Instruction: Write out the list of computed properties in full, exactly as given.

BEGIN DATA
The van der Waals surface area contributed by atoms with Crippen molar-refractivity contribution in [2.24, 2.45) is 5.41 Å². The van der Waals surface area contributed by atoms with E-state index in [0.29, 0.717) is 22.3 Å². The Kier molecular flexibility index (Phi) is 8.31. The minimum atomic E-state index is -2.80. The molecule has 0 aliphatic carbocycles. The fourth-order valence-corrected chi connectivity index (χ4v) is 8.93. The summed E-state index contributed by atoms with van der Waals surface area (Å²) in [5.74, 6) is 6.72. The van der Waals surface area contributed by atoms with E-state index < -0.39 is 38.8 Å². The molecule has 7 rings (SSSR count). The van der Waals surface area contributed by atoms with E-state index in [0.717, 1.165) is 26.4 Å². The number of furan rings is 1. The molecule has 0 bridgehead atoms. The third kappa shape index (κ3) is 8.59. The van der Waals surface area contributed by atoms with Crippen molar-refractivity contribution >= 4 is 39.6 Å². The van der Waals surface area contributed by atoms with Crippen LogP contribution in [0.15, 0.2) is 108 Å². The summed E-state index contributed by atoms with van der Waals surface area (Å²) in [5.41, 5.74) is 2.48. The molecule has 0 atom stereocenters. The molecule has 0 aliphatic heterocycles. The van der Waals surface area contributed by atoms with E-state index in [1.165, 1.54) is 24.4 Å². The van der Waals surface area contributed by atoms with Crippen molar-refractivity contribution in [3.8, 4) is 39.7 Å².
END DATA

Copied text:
The van der Waals surface area contributed by atoms with Crippen molar-refractivity contribution in [2.24, 2.45) is 5.41 Å². The van der Waals surface area contributed by atoms with E-state index in [0.29, 0.717) is 22.3 Å². The Kier molecular flexibility index (Phi) is 8.31. The minimum atomic E-state index is -2.80. The molecule has 0 aliphatic carbocycles. The fourth-order valence-corrected chi connectivity index (χ4v) is 8.93. The summed E-state index contributed by atoms with van der Waals surface area (Å²) in [5.74, 6) is 6.72. The van der Waals surface area contributed by atoms with E-state index < -0.39 is 38.8 Å². The molecule has 7 rings (SSSR count). The van der Waals surface area contributed by atoms with E-state index in [0.717, 1.165) is 26.4 Å². The number of furan rings is 1. The molecule has 0 bridgehead atoms. The third kappa shape index (κ3) is 8.59. The van der Waals surface area contributed by atoms with Crippen molar-refractivity contribution >= 4 is 39.6 Å². The van der Waals surface area contributed by atoms with Crippen LogP contribution in [0.15, 0.2) is 108 Å². The summed E-state index contributed by atoms with van der Waals surface area (Å²) in [5.41, 5.74) is 2.48. The molecule has 0 atom stereocenters. The molecule has 0 aliphatic heterocycles. The van der Waals surface area contributed by atoms with E-state index in [1.165, 1.54) is 24.4 Å². The van der Waals surface area contributed by atoms with Crippen molar-refractivity contribution in [3.8, 4) is 39.7 Å².